Skip to main content
Skip table of contents

(v13) The OverprintProcess parameter

This page applies to Harlequin v13.1r0 and later; both Harlequin Core and Harlequin MultiRIP.

Overprinting is controlled by the Level 2 operator setoverprint, which takes a Boolean value. true setoverprint turns on overprinting, which means that when rendering an object which contributes no color to the separation being rendered, nothing is done. false setoverprint, on the other hand, draws the object in white to produce a knockout.

Because some jobs did not overprint as expected in an early version of the RIP, the OverprintProcess parameter was changed to follow the published specifications of OPM (PDF) and setoverprintmode (PS).

All other overprint parameters are unaffected.

For more information see the “ColorPro Appendix D”. Also note that setoverprintmode, an Adobe option is documented in an Adobe Technote post PostScript Level 3.

The effect of this operator is clear when dealing with spot colors. Consider the following case where a spot-colored triangle is rendered on top of a processor spot-colored circle.

original picture separations

false setoverprint

true setoverprint

Effect of setoverprint on separations

However, the situation is more complicated where we have an object to be rendered in a combination of process colors (specified with setcmykcolor ), but one component—the cyan, say—happens to be zero. Shall we put a knockout in the cyan separation, or shall we do nothing to it (overprint)?

The Level 1 separation conventions implied that setcmykcolor would always knock out in this case. To allow for overprinting, they specified a separate operator or procedure, setcmykoverprint, which would be used to overprint an individual component by setting the color to –1 rather than 0.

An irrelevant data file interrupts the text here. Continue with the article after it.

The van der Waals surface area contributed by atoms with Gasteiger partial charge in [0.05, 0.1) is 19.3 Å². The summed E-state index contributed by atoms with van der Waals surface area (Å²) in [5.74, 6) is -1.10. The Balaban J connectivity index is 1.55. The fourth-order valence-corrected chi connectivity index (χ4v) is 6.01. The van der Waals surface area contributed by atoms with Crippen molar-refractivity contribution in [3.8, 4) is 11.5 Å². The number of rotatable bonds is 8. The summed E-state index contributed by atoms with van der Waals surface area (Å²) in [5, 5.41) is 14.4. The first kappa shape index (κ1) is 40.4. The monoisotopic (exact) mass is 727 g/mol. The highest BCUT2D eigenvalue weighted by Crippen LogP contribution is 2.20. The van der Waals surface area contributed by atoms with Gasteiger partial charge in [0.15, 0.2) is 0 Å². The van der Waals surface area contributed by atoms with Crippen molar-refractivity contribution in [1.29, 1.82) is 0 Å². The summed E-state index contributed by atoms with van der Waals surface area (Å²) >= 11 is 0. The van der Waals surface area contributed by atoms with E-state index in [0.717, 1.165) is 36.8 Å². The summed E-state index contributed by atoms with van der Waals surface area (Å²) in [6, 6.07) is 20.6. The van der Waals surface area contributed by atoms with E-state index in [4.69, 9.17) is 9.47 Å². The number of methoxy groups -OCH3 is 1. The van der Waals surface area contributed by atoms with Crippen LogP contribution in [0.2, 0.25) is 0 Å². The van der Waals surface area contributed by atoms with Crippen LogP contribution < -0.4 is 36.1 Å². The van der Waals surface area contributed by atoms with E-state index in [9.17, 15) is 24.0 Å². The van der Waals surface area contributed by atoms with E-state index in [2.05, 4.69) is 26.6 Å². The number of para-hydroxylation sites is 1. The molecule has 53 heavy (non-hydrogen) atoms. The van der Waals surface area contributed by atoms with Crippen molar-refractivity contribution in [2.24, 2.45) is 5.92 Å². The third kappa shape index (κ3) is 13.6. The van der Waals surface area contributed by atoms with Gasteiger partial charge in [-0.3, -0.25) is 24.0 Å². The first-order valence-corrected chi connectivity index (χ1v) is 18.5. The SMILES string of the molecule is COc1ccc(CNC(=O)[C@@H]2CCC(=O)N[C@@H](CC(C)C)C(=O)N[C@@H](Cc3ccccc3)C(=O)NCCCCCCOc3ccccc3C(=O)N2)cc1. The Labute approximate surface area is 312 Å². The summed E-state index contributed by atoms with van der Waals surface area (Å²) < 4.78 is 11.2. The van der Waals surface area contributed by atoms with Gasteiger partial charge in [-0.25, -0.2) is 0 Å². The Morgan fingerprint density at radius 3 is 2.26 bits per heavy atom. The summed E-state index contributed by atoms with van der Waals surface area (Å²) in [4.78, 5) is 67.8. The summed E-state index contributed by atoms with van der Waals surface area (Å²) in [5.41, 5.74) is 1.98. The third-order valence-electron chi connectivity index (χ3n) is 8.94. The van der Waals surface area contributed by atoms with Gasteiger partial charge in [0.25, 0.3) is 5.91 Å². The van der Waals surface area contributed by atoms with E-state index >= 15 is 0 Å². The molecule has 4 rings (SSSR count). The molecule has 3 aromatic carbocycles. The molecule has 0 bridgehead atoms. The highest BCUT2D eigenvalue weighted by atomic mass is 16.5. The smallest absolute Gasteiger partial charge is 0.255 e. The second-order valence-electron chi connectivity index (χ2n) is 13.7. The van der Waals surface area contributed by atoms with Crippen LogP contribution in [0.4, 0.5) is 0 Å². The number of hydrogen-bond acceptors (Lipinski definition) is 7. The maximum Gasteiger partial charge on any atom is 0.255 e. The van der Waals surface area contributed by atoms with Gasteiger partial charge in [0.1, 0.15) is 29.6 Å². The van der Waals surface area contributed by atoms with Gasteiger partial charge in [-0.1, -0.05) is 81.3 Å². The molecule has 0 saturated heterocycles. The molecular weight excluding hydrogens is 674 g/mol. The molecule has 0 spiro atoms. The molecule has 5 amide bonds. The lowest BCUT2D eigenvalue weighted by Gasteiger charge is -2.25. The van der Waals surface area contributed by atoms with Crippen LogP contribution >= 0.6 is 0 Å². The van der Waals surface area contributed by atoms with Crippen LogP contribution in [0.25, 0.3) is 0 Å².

In practice this was never adhered to. All separator programs that we are aware of always overprinted if setoverprint was true. That is, they treated a zero operand to setcmykcolor —or indeed a negative operand, which was just rounded to zero—as meaning overprint (if overprinting was turned on). setcmykoverprint was seldom used, and is not specified in Level 2. In the Level 2 conventions, this has been made the "official" behavior: overprinting is controlled simply by use of the setoverprint operator.

The demise of setcmykoverprint led to a loss in functionality. For example, consider the following piece of code:

            1 1 1 1 setcmykcolor
            % draw circle (in solid 4-color black) true setoverprint
              -1 0.5 0.5 setcmykoverprint
            % draw triangle (in brown)

The intention was that this should knock out the triangle in Cyan, overprint in Magenta, and paint 50% in Yellow and Black, as in the next diagram.


Example separations as intended

Since setcmykcolor rounds negative operands to zero, it cannot be used in this way to control the process separations individually: they must all overprint (with true setoverprint ) or all knock out (with false setoverprint). However, for some custom applications, it is important to be able to control the separations individually. The Harlequin RIP resolves this problem with the user parameter OverprintProcess , an extension to the setcmykcolor operator. (See table.) If OverprintProcess is true, the Harlequin RIP behaves like other separators and always overprints when setoverprint is true. If OverprintProcess is false, then setcmykcolor has the behavior that was originally intended for setcmykoverprint: it knocks out with a 0 operand, and overprints with a –1 operand (if setoverprint is true ).

As an example, consider the following piece of code:

              1 1 1 setcmykcolor
            % draw circle true setoverprint
            0 -1 0.5 0.5 setcmykcolor
            % draw triangle

If OverprintProcess is false, the output from this is as in the previous diagram. If OverprintProcess is true (the default), it (like other separators) overprints in both cyan and magenta:


Example separations with OverprintProcess set true

JavaScript errors detected

Please note, these errors can depend on your browser setup.

If this problem persists, please contact our support.